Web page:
Opening the Word: The dialogue
We are so used to the hostile encounters that Jesus has with authorities that we may overlook a remarkable moment from today’s Gospel.
A scribe comes to Jesus, asking him which is the first or all commandments.
Jesus answers as any good son of Israel. He speaks back the Shema, the beloved prayer of the Jewish people.
The second commandment, flowing from the Shema, is the love of neighbor. As I have written in these columns, love of neighbor is intrinsic to the sacrificial prayer that Israel is to offer to the Lord.
Normally, after Jesus teaches, there is stunned silence.
Not this time.
The scribe speaks back. He, ironically, tells Jesus that he has spoken well.
|October 31 – Thirty-first Sunday in Ordinary Time|
Ps 18:2-3, 3-4, 47, 51
The scribe repeats what Jesus has said, but he doesn’t stop there. In reciting the Shema, the scribe says something more. To love God with all your heart, understanding, and strength, and to love the neighbor is “worth more than all burnt offerings and sacrifices” (Mk 12:33).
Jesus sees that the scribe gets it. And he tells him that he is not far from the kingdom of God.
And only now, the stunned silence returns.
In this encounter with the scribe, the Christian receives a pattern to follow in the life of prayer and study alike.
We must first begin by asking Our Lord to speak to us through sacred Scripture and Tradition, what the Church calls the Word of God.
The posture we take up toward the Word of God should be akin to the wonder that the scribe shows. It is not a posture of mastery or control.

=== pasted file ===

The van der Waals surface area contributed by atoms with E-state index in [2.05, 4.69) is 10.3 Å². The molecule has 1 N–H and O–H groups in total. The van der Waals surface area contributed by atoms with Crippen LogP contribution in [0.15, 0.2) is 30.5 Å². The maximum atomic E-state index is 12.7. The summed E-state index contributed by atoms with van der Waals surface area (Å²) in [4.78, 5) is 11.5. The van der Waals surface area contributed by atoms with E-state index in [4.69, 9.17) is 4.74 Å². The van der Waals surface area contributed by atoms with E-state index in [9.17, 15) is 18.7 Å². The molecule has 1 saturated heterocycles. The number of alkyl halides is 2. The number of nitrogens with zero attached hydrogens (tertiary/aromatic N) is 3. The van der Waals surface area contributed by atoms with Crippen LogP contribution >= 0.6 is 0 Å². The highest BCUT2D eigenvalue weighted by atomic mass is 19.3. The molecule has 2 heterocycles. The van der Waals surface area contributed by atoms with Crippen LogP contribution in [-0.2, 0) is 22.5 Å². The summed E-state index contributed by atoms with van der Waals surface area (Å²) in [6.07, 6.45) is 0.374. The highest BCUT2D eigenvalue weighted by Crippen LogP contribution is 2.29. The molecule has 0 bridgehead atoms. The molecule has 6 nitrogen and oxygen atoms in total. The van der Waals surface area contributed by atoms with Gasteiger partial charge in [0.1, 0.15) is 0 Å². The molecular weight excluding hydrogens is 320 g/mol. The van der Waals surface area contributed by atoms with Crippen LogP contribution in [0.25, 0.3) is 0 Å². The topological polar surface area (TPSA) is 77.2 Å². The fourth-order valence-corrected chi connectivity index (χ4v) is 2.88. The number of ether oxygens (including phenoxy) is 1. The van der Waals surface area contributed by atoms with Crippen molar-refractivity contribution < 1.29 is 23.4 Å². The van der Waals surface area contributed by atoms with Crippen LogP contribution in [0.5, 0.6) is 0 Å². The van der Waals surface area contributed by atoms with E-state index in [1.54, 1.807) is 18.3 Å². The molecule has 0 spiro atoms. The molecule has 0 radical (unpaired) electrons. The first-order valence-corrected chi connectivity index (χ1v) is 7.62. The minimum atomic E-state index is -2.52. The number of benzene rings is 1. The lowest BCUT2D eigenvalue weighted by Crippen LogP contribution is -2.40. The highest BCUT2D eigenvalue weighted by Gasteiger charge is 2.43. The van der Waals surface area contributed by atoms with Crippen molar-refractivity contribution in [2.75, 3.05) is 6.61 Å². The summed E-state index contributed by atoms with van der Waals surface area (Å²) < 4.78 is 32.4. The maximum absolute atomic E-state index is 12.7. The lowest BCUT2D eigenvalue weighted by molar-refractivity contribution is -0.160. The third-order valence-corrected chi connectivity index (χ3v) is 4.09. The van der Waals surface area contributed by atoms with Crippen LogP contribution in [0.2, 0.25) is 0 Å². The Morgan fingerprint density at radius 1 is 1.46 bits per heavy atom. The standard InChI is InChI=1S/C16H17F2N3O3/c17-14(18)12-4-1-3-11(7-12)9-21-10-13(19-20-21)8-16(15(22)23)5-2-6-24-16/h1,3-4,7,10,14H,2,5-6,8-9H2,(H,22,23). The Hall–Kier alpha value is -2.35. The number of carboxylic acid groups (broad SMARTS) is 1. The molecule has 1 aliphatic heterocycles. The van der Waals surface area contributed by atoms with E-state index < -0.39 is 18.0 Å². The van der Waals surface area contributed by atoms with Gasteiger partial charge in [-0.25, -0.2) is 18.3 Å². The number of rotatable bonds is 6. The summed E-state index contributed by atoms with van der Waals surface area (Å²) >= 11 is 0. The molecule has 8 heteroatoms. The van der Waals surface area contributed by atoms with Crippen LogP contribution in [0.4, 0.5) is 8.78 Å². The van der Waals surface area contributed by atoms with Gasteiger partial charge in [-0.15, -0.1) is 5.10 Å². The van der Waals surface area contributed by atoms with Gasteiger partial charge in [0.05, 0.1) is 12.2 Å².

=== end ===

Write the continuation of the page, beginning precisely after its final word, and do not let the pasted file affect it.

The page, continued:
The voice of God longs to speak to us through holy writ.
And yet, Our Lord knows that conversation is two-fold. The scribe adds to what Jesus has said. What he speaks back is a deeper penetration into the words of Christ.
In both study and prayer, Our Lord allows us to possess a voice. We are not silent. What we receive, must be spoken back to God.
What a wondrous mystery! The God who emptied himself, taking upon himself human flesh and blood, wants to enter communion with us. God seeks this communion with us in our identity as creatures who possess a voice.
God is not a tyrant, demanding that we bend a knee. God wants us to offer the return gift of ourselves, a gift expressed through our voice.
For this reason, the result of our prayer and study is not isolated from the grace of sanctification. Our contemplation of Our Lord’s voice, our reception of this in our speech, is the precise way that we enter the kingdom of God.
The kingdom of God penetrates more deeply into the lives of men and women through these occasions of prayer and study. The closer we come to the voice of God, letting our voices be shaped by that voice, the closer we come to the kingdom.
This leads us to the last dimension. Just like music, good dialogue flows from the fruitful silence between the notes.
There are times when we can say nothing more when the only appropriate response is to sit before the presence of Our Lord.
The kingdom is not marked by endless speech but by a silence of presence.
In heaven, no one will ask any more questions, not because the Communion of Saints is a space of stunned spectators.
Instead, we’re too involved in wondrous praise.
“I love you, Lord, my strength” (Ps 18:2).
Timothy P. O’Malley, Ph.D., is the director of education at the McGrath Institute for Church Life at the University of Notre Dame.